Business

Distributed Manufacturing Gives Small Businesses a Shot at the Big Time

Automated manufacturing: It’s a term that conjures gigantic factories churning out thousands of identical products, often owned by multinational conglomerates for whom agility is a major (and expensive) undertaking.

But what about small businesses? They can pivot quickly in response to markets, but how can they access the economic efficiency that automation offers? Enter distributed manufacturing, in which the materials and fabrication are decentralized, making the processes more accessible, customizable, and affordable.

This article originally appeared on Autodesk’s Redshift, a site dedicated to inspiring designers, engineers, builders, and makers. Continue reading the article: https://www.autodesk.com/redshift/distributed-manufacturing/.

Photo Credit: Betsy and Mike Jasper of Tarkka have the mission to democratize digital fabrication for everyone, from small-manufacturing professionals to students and hobbyists. Courtesy of Gabriel Joffe.

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This Firm Ditched Shrink-Wrap to Aid Sustainable Agriculture Practices in Myanmar

Supporting the world’s farmers in meaningful ways would make a big difference to the income and lives of people in developing economies. It would lead to less dependence on imports and stronger local-food production at a time when food provenance is a growing concern.

But how can this vision be realized? There are many problems to mitigate—for example, the chemicals used in pesticides and fertilizers and their impact on soil and ecosystems, including erosion and biodiversity loss. To support agriculture industries across the world, creating sustainable agriculture practices needs to be a central concern.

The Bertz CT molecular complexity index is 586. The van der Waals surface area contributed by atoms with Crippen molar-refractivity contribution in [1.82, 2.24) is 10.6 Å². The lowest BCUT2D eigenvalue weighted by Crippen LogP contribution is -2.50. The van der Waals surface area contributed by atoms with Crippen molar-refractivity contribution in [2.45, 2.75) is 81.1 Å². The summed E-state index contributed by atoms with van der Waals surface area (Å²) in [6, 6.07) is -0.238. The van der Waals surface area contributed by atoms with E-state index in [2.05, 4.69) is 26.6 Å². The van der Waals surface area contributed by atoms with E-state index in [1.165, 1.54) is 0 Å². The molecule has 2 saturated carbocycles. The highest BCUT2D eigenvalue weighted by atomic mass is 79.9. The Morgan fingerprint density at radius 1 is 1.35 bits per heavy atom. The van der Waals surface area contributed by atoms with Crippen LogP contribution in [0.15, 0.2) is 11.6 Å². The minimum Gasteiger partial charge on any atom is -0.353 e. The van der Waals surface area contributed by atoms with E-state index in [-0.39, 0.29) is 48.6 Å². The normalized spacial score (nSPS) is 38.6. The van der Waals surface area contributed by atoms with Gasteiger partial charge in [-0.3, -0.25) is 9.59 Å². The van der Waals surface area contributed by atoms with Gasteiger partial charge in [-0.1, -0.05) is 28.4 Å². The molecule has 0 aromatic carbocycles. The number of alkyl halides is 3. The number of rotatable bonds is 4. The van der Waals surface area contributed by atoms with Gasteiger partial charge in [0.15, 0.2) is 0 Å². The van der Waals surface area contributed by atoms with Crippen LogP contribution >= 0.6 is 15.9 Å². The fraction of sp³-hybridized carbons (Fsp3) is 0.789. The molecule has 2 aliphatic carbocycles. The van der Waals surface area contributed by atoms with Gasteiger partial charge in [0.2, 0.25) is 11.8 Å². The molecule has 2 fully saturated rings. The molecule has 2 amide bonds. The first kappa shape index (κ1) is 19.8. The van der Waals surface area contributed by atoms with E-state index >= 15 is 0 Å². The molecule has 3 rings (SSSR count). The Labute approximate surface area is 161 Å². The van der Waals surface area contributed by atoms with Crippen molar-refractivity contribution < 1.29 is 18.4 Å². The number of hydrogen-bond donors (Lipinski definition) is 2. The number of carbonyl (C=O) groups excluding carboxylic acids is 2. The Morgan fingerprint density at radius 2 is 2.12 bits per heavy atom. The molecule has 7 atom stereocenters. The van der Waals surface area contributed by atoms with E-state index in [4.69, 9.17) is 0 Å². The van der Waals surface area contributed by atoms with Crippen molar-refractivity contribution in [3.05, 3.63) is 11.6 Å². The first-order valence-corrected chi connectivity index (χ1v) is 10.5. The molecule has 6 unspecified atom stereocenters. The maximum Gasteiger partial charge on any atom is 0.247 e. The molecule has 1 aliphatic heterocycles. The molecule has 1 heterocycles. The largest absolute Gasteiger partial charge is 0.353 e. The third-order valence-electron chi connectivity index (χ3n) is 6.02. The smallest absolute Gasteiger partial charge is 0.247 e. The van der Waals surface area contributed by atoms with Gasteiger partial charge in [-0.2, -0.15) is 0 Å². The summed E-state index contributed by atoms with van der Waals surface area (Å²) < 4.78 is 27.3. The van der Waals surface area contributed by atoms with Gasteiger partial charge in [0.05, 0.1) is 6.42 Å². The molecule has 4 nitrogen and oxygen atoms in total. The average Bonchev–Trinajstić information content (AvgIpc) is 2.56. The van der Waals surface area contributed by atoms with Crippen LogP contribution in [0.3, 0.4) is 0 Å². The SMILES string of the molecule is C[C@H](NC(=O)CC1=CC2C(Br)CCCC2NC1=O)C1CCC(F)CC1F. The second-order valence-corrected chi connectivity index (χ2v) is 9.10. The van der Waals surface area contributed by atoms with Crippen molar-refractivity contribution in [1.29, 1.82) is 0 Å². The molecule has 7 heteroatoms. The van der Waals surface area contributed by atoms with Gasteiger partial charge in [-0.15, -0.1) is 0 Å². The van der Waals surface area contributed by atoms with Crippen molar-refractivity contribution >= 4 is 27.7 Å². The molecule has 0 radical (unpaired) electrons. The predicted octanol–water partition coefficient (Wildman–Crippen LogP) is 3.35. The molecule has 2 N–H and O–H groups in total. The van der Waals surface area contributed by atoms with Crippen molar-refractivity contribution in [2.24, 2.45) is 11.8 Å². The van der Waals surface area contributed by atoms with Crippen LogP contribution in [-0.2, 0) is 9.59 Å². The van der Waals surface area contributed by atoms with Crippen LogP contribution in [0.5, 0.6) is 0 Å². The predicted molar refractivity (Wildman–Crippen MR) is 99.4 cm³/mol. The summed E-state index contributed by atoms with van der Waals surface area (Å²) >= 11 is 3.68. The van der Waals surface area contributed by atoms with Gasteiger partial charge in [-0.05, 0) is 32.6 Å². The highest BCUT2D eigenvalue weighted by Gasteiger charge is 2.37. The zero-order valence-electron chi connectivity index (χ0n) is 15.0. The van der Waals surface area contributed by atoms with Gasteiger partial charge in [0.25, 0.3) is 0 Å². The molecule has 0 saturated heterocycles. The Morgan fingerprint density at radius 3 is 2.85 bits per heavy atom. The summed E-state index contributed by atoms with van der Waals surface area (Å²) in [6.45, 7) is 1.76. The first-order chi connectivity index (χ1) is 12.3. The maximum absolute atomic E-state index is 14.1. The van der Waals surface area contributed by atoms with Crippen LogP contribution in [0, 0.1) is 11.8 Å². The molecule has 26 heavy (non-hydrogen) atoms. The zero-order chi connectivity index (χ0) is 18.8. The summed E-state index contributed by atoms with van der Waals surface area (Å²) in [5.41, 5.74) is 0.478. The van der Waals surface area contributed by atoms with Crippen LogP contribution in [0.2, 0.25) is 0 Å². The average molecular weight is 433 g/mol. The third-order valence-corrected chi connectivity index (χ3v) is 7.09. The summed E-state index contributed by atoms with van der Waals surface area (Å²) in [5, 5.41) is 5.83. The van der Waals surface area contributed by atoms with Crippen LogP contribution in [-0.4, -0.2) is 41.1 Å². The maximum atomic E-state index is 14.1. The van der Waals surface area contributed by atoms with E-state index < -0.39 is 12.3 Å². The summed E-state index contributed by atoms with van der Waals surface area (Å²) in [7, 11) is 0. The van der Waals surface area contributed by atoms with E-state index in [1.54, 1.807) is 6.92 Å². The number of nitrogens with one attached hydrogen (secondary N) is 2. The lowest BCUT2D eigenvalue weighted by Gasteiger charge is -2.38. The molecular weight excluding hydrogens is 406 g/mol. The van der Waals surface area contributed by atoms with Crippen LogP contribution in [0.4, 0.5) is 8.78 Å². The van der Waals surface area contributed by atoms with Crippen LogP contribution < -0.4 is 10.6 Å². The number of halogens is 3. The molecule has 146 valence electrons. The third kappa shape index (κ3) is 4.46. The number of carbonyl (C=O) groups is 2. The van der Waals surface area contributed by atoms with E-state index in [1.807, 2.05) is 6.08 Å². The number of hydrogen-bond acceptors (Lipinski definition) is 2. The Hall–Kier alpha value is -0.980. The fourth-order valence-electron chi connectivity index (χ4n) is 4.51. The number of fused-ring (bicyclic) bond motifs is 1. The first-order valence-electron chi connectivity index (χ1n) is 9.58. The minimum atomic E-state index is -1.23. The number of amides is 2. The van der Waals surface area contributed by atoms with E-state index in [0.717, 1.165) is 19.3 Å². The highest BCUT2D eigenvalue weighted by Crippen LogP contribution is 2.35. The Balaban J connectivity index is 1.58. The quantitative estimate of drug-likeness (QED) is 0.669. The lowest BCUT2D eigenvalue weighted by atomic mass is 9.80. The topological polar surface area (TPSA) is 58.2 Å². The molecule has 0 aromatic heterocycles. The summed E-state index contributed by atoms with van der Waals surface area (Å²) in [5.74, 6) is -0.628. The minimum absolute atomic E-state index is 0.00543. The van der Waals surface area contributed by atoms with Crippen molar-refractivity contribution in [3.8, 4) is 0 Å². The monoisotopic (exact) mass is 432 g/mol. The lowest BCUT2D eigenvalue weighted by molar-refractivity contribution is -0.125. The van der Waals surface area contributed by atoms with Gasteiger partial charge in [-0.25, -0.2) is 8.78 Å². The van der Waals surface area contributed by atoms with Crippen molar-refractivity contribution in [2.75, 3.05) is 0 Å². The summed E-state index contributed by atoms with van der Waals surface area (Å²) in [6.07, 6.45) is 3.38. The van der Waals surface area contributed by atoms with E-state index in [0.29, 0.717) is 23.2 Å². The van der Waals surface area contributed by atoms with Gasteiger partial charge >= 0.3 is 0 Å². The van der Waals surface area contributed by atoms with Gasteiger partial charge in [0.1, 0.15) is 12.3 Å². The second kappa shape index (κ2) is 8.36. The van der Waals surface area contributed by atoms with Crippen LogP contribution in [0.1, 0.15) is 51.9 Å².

This article originally appeared on Autodesk’s Redshift, a site dedicated to inspiring designers, engineers, builders, and makers. Continue reading the article: https://www.autodesk.com/redshift/sustainable-agriculture-practices/.

Photo Credit: Proximity Designs’ founders believe deeply in living among those whom they serve, so they moved to Myanmar in 2004 to address the neglected needs of rural farmers. Photo by Rita Khin, courtesy of Proximity Designs....

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Japan’s Daiwa House Industry Is Using Generative Design to Retool Urban Housing

Japan is one of the most urbanized nations in the world, with more than 91 percent of its citizens living in its densely packed cities. High demand for long-term housing in urban areas combined with a scarcity of available land presents unique challenges for Japan’s residential-construction industry—challenges that are difficult to overcome using traditional design methods. To this end, Daiwa House Industry, one of Japan’s largest construction firms and a specialist in industrialized housing, is developing custom systems that use generative design to optimize building on small parcels, in line with the country’s urbanization patterns.